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Analytical Chemistry news

Rapid analysis of kidney stones

Kidney stones rank among the most common illnesses. Their recurrence might be prevented with the right postoperative care. However, for this to be effective, composition of the stones should be known. Fraunhofer researchers ...

dateOct 01, 2015 in Analytical Chemistry
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Food toxin detector incorporates camera

Each year, about 48 million Americans are sickened by foodborne diseases, and 3,000 die, according to the U.S. Centers for Disease Control and Prevention. One factor that limits widespread testing of foods for toxins that ...

dateSep 30, 2015 in Analytical Chemistry
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A chemistry test for public safety

An estimated 80,000 chemical substances currently find their way into our environment through industrial and agricultural waste, as well as through food additives, pesticides, pharmaceuticals and personal care products. But ...

dateSep 25, 2015 in Analytical Chemistry
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Unlocking secrets of how fossils form

Fossils tell amazing stories and inspire them, too—just think of this summer's "Jurassic World" blockbuster. But because some of the processes that preserve fossils are not well understood, there's still more information ...

dateSep 16, 2015 in Analytical Chemistry
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Video: Handheld diagnostics

Sam Sia, associate professor of Biomedical Engineering, and his team developed a smartphone dongle to bring diagnostic testing to remote areas where health care access is limited and funds are low.

dateSep 02, 2015 in Analytical Chemistry
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Why Matisse's bright yellow pigments fade to beige

An international team of scientists led by Jennifer Mass, Winterthur Museum's senior scientist and an affiliated University of Delaware faculty member, has announced new findings on why a bright yellow pigment favored a century ...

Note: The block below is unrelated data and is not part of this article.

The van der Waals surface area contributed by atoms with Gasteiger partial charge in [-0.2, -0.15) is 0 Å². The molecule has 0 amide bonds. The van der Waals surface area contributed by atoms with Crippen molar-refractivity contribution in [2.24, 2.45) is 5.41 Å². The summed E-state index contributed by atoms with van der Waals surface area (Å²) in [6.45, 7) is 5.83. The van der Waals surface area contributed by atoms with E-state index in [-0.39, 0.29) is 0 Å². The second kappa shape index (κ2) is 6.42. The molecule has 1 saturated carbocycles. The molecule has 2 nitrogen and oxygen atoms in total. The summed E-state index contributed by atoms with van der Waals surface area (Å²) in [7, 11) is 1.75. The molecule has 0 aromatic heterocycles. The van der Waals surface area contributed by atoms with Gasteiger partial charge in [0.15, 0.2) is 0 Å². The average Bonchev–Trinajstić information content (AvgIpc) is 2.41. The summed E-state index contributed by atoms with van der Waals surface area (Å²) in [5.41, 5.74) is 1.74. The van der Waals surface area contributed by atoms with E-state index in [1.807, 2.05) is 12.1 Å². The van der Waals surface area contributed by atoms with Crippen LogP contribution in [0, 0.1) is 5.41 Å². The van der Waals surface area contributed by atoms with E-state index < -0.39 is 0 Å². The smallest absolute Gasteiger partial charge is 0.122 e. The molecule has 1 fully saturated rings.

Building a better microscope to see at the atomic level

One of the more famous images in biology is known as "Photo 51," an image of DNA that chemist Rosalind Franklin and Raymond Gosling created in 1952 by shooting X-rays through fibers of DNA and analyzing the patterns they ...

Research could help point the finger at drug dealers

An innovative technology pioneered by Sheffield Hallam University academics can detect the presence of a range of illegal and designer drugs from a single fingerprint, which could be a valuable new tool in bringing drug dealers ...

The incredible shrinking ESR machine

Researchers at the National Institute of Standards and Technology (NIST) have come up with a way to shrink a research instrument generally associated with large machines that make bulk measurements of samples down to a literally ...

Device may detect urinary tract infections faster

Urinary tract infections can quickly move from being a merely miserable experience to a life-threatening condition. Untreated cases may trigger sepsis, which occurs when the immune system, in an attempt to fight off the infection, ...

Heartbeat on a chip could improve pharmaceutical tests

A gravity-powered chip that can mimic a human heartbeat outside the body could advance pharmaceutical testing and open new possibilities in cell culture because it can mimic fundamental physical rhythms, according to the ...

Better views of slimy substances

Scientists can now see biofilms, structured communities of microbes, in 3D and real time thanks to a laboratory instrument developed at Pacific Northwest National Laboratory. The instrument-a microfluidic reactor called System ...

Faster, portable microbial analysis in the field
New test detects drug use from a single fingerprint
NMR 'fingerprinting' for monoclonal antibodies
Sensor detects spoiled meat
Team first to blend high-end imaging techniques
Researchers explore fading red in Van Gogh art
Potential new breathalyzer for lung cancer screening
Lab-on-a-chip to study single cells
How does a machine smell? Better than it did
Team enlarges brain samples, making them easier to image
Key to longevity of imperial Roman monuments

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